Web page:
This year, both the House and the Senate worked to pass a bill to bring Florida in line with the 44 other states. That bill was signed into law by Gov. Ron DeSantis on May 17, 2019.

“As a local television station, this is the role you hope you can play for the community you serve," Hoffman said. "You see a problem, and together with your neighbors, you work to solve it. When you can ultimately change laws that can save lives, well, that is what good journalism is all about. That is what being of service to your community is all about."

The entire timeline of Matt’s Austin’s fight to bring this bill into law can be found by clicking or tapping here.

WKMG lands major 'Celebration of Service to America' win


Graham Media Group's WKMG-TV has been selected as the "Service to Community" award-winner in the large-market television category, for its work serving as a legislative lifeline for first-responders.

The National Association of Broadcasters Leadership Foundation (NABLF), formerly the NAB Education Foundation, just this week revealed the winners of the 2019 Celebration of Service to America Awards, which recognize outstanding community service by local broadcasters.

WKMG-TV presented a series of investigative reports featuring first-responders diagnosed with post-traumatic stress disorder, providing a platform for these men and women to expose the state’s failure to recognize PTSD as a real medical injury.

Under Florida law at the time, workers’ compensation insurance was not available for those diagnosed with PTSD unless they could prove they were also physically injured during the emergency call.

The station’s reporting began with the story of one of the officers assigned to remove the dead from the Pulse Nightclub shooting.

This segment led to a flood of responses from first-responders struggling with PTSD who had been afraid to come forward.

On March 27, 2018, then-Gov. Rick Scott signed the Workers’ Compensation Benefits for First Responders Act into law.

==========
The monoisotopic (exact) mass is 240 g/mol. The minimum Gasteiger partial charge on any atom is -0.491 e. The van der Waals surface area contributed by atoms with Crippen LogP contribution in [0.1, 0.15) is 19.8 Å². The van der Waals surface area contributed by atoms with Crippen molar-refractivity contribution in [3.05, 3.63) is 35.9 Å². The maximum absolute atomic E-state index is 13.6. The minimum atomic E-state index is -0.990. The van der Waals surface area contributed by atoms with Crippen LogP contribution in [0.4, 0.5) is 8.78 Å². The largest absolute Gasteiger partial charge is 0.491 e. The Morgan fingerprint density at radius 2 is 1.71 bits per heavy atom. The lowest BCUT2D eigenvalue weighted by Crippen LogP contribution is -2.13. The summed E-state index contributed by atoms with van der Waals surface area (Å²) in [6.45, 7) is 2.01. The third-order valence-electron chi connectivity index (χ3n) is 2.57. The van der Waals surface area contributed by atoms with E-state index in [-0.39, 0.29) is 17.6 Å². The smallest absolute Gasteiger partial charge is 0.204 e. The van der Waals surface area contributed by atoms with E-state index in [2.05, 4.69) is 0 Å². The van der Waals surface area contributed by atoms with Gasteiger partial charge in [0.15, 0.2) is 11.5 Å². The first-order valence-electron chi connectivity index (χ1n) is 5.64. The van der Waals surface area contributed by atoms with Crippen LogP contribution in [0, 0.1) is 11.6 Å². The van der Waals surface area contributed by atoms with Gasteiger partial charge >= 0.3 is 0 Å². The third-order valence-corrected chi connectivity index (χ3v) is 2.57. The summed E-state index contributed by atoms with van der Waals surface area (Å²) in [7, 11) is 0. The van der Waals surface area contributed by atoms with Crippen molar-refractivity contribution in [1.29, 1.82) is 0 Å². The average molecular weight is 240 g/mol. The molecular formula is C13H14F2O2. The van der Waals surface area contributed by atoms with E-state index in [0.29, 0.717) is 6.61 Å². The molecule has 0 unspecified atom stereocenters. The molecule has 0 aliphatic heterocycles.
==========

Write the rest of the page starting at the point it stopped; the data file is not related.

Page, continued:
Scott said WKMG-TV’s reporting was instrumental in the passage and signing of the new law.

WKMG, among the other winners, will be honored at the Celebration of Service to America dinner, held June 11 at The Anthem, a riverside venue in Southwest Washington.

“America’s local radio and television stations have a deeply rooted commitment to public service,” said NABLF President Marcellus Alexander. “This year’s STA winners epitomize broadcasters’ devotion to positively impacting their communities and creating a lasting difference. We look forward to recognizing their exceptional work.”

From August 2016 through March 2018, WKMG-TV investigated and presented its series of reports. Florida first-responders and their families reached out to WKMG-TV to help them bring awareness to people quietly suffering with PTSD.

News 6's reporting marked an opportunity to build community awareness of the unseen injuries that left a trail of broken souls and suicides. It all began with Orlando Police Department first-responder Gerry Realin, one of the seven assigned to remove the dead from the Pulse Nightclub. His story led to a floodgate of first-responders struggling with PTSD, but afraid to come forward. That was the constant theme of the reporting, and the evidence was clear: These victims needed someone to recognize PTSD as a real illness deserving of medical compensation.

“Stories about the people affected made the difference," Scott said. "That’s how legislation gets passed.”